4 fixed-income strategies for a rising-rate environment

State revenues have risen for 14 straight quarters, which may bode well for the municipal bond market

By Scott E. Couto

Apr 30, 2014 @ 8:50 am EST

As the bull market celebrates its 5th birthday, the party favors you may be wishing for most — other than predictability over the next five years — are answers. Among the questions on the minds of investors:

• "What should I consider if interest rates rise?"

• "Are there still growth opportunities in equities?"

• "How can volatility create investment opportunities?"

So what should investments should be on your radar to produce income, as interest rates rise and bonds lose their luster? While the prevailing wisdom is that when interest rates rise, you should move out of bonds, the truth is that doing so may not be a wise move. Diversification is always important. In a rising-interest-rate environment, you may want to consider — or talk to your investment adviser about — a broad range of fixed-income classes:

1. Anchor your portfolio with high-quality bonds

Rather than abandoning bonds in favor of stocks, investors can focus on the role bonds play in a diversified portfolio — income, total return potential and an offset to equity volatility. Anchoring your portfolio with high-quality bonds may be an appropriate strategy. Historically, high-quality bonds have performed well when stocks have declined and typically have provided steady income.

2. Explore non-core-income options

In a low-yield environment, building a portfolio with the potential to generate income may mean exploring non-core-income options. For investors who can tolerate more risk, adding non-core-income assets may offer higher income potential as well as diversification benefits such as lower sensitivity to rising rates. Some of these fixed-income investments include: high yield, which can be less sensitive, floating rate, which can move with rates, emerging markets, which can provide diversification, or real estate, which offers lower correlation.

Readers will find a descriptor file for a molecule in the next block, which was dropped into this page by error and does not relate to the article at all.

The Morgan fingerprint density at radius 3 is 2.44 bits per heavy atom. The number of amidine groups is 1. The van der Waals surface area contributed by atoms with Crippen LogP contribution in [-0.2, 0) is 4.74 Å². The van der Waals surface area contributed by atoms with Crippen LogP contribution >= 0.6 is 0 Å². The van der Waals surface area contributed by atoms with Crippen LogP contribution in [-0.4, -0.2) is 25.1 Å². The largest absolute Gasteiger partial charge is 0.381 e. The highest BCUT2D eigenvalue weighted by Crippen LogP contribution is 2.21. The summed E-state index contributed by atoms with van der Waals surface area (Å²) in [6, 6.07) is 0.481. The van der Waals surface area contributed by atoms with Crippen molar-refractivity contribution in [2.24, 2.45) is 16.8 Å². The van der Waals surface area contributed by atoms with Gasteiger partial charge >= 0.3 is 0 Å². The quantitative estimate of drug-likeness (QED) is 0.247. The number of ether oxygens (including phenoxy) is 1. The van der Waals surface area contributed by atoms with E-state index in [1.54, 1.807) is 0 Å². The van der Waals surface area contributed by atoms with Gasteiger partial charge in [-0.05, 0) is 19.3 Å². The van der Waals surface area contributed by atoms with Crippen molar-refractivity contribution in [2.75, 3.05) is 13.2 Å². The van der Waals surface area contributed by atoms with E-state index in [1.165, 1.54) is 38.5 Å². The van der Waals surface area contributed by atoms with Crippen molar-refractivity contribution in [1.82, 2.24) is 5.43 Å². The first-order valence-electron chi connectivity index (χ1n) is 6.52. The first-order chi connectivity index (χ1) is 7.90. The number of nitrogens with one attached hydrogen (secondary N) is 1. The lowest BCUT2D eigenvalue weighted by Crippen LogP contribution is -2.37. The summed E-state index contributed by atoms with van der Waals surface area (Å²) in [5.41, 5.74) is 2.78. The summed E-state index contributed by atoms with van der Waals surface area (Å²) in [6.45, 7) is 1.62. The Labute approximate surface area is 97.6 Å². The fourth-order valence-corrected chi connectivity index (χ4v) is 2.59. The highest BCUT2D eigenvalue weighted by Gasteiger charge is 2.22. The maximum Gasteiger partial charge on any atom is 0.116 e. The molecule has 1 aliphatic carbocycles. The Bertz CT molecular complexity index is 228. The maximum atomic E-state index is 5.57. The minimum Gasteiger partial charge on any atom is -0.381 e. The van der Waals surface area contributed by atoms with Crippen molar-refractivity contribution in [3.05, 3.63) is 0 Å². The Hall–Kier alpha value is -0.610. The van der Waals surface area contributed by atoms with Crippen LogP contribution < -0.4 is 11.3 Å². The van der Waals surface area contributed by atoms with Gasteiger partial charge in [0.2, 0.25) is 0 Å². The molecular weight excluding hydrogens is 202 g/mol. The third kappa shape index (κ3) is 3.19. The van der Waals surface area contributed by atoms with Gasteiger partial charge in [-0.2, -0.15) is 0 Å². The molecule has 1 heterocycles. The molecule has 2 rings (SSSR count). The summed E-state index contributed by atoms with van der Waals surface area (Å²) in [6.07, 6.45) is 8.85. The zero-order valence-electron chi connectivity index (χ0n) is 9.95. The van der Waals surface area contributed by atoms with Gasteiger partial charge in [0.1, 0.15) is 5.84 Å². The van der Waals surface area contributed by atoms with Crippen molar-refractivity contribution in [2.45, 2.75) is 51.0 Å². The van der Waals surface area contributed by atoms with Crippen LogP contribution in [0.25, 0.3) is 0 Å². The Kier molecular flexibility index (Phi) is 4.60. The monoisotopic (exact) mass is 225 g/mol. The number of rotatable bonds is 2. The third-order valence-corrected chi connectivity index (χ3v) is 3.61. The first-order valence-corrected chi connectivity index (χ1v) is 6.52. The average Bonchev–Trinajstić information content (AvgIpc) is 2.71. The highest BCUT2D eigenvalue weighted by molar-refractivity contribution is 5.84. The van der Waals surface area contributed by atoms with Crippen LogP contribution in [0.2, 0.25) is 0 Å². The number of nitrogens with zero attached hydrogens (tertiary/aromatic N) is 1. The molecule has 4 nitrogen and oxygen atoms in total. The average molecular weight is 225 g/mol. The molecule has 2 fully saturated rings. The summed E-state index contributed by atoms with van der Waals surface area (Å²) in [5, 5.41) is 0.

3. Use short-term bonds to help lessen interest rate sensitivity

Diversifying with short-term bond funds may help reduce the impact of rising rates. In general, bonds with shorter durations typically experience smaller price changes when interest rates move, compared to longer-duration bonds.

4. Add municipal bonds

Sixty-five percent of the time, municipal bonds outperformed taxable bonds over the past 20 years when adjusted for a 25% tax rate. Municipal bond funds historically have provided attractive benefits — tax-free federal income that can add total return and attractive diversification benefits due to their low correlation to stocks and other fixed-income investments. Moreover, state revenues have risen for 14 straight quarters, which may bode well for the municipal bond market. Investing in high-quality municipal bonds may reduce credit risk and volatility. Extensive credit research is instrumental in identifying financially sound issuers and potentially avoiding defaults.

One of the most critical take-aways in this interest rate environment is to always keep risk in mind. In chasing yield, many investors lose sight of the risk side of the equation. They may have exposed their portfolios to risks more closely correlated to equities. Now more than ever, it is important for investors to know what they own in their bond portfolios.

Scott E. Couto is president of Fidelity Financial Advisor Solutions.

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